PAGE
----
An overwhelming majority of Connecticut voters are concerned about the state's economy and business climate based on the results of a new poll released today.
Three-quarters of voters surveyed by the independent Quinnipiac University Poll described the state's economy as "not so good" or "poor" (an 11-point jump since March), with 24% saying it was good.
And 72% believed that Connecticut's business climate was not so good or poor, while 26% said it was good or excellent.
Voters also were lukewarm about the state's economic prospects.
Almost half (48%) believe Connecticut's economy will remain the same, 41% think conditions are worsening (a 16-point jump since March), and 10% said it's getting better (down from 22% in March).
That's despite a summer of steady job gains and an unemployment rate that's fallen to 5.4%. However, Connecticut's economy grew 0.6% in 2014, while the New England economy grew 1.6%, and the national economy, 2.2%.
Just 8% of voters told the Q-Poll that the state's business climate is improving, with 45% believing it remains unchanged, and 45% saying it's getting worse.
The poll is Quinnipiac's first measurement of voter sentiment since the General Assembly narrowly passed a new state budget June 30.
That budget featured the second-largest tax hike in state history--four years after the legislature approved Connecticut's largest-ever tax increase.
The June 30 vote rolled back more than $150 million in business tax hikes (after Governor Dannel Malloy first proposed about $220 million in rollbacks) included in the original budget package adopted earlier in the month.
Lawmakers reopened the budget following widespread criticism, including rare public comments from a number of large Connecticut-based companies.
The budget debate led General Electric CEO Jeff Immelt to form an internal team charged with finding options for moving its headquarters out of Connecticut to a state with "a more pro-business environment."
The Q-Poll found that 82% of voters were concerned that GE may leave Connecticut. If GE does leave, 80% of those surveyed said they would blame the state's business climate for that decision.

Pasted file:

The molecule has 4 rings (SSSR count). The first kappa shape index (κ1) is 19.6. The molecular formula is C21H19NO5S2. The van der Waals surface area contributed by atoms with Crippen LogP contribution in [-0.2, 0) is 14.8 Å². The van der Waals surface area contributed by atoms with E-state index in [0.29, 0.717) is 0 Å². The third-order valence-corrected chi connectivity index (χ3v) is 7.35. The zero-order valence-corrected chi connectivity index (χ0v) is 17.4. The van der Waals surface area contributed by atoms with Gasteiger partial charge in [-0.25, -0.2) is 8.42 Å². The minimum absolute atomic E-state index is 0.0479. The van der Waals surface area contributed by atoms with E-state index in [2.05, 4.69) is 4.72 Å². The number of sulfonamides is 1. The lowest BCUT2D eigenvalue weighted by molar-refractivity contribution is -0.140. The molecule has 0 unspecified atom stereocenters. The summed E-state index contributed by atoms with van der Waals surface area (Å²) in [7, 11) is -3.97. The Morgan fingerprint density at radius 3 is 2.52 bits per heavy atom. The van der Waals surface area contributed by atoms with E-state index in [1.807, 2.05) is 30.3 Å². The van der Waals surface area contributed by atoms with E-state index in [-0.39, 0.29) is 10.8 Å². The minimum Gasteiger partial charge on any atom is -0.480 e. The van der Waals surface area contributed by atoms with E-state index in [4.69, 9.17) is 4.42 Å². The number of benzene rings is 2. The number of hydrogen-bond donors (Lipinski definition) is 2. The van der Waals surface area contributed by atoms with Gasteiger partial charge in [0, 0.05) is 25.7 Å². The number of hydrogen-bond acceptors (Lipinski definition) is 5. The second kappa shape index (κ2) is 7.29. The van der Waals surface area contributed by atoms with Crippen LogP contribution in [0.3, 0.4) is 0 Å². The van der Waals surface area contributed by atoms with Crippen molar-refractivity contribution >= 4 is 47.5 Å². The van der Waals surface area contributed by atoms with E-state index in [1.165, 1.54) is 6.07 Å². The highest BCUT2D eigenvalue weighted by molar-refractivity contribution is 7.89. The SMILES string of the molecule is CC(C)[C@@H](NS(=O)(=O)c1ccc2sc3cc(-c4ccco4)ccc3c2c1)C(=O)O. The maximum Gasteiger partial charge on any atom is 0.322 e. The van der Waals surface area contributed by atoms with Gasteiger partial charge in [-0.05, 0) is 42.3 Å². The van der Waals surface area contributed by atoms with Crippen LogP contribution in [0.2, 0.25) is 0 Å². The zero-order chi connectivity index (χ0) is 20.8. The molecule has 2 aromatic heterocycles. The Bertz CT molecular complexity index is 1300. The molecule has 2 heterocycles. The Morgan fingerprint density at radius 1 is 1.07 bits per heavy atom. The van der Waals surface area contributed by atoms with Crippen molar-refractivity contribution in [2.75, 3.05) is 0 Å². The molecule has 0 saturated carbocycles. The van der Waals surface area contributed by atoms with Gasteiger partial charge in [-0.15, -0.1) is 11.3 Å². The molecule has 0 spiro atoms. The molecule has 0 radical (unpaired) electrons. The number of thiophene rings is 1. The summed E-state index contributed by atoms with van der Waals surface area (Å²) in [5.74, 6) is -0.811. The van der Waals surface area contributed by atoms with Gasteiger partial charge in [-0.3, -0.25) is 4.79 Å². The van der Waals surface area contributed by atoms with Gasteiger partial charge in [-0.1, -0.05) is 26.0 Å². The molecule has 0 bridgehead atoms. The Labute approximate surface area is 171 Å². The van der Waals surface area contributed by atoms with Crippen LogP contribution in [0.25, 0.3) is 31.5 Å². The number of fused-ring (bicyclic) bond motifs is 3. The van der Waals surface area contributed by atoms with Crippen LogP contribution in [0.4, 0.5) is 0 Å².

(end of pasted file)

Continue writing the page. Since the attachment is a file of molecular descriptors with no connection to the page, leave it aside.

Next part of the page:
In terms of the state's overall direction, only 36% of voters said they were satisfied, while 63% said they were somewhat or very dissatisified.
That represents a big change since March, when 47% said they were satisfied and 53% said they were dissatisfied.
A third of those surveyed said the economy was the most important problem facing Connecticut today; 28% nominated taxes as the biggest issue; 11% said it was the budget; 4% said education; and 3% said transportation.
Voter approval for state lawmakers was just 27% (a 12 percentage point drop since March), with 57% disapproving of the way the legislature is performing (15% either didn't answer or didn't know).
When asked if they were better off financially than they were a year ago, 44% said they were worse off (up eight points since March), 31% said better, and 24% responded that their financial situation remained unchanged.
The day before the poll results were announced, CBIA, the Connecticut AFL-CIO, and the Connecticut Conference of Municipalities jointly announced a November 12-13 economic summit to develop solutions to the state's economic and fiscal challenges.
CBIA president and CEO Joe Brennan said those issues were a catalyst for bringing the three organizations together, despite a history of often being on opposite sides of policy debates.
"We know the state of Connecticut has some really big challenges going forward, both from a fiscal standpoint and from an infrastructure standpoint," he told the Hartford Courant.
"If we just continue to butt heads on everything, we're just going to continue the … cycle of not having any forward progress.
"This gives us an opportunity to explore some discussions in a different environment with different partners at the table, on how we can all work together to see more growth in Connecticut."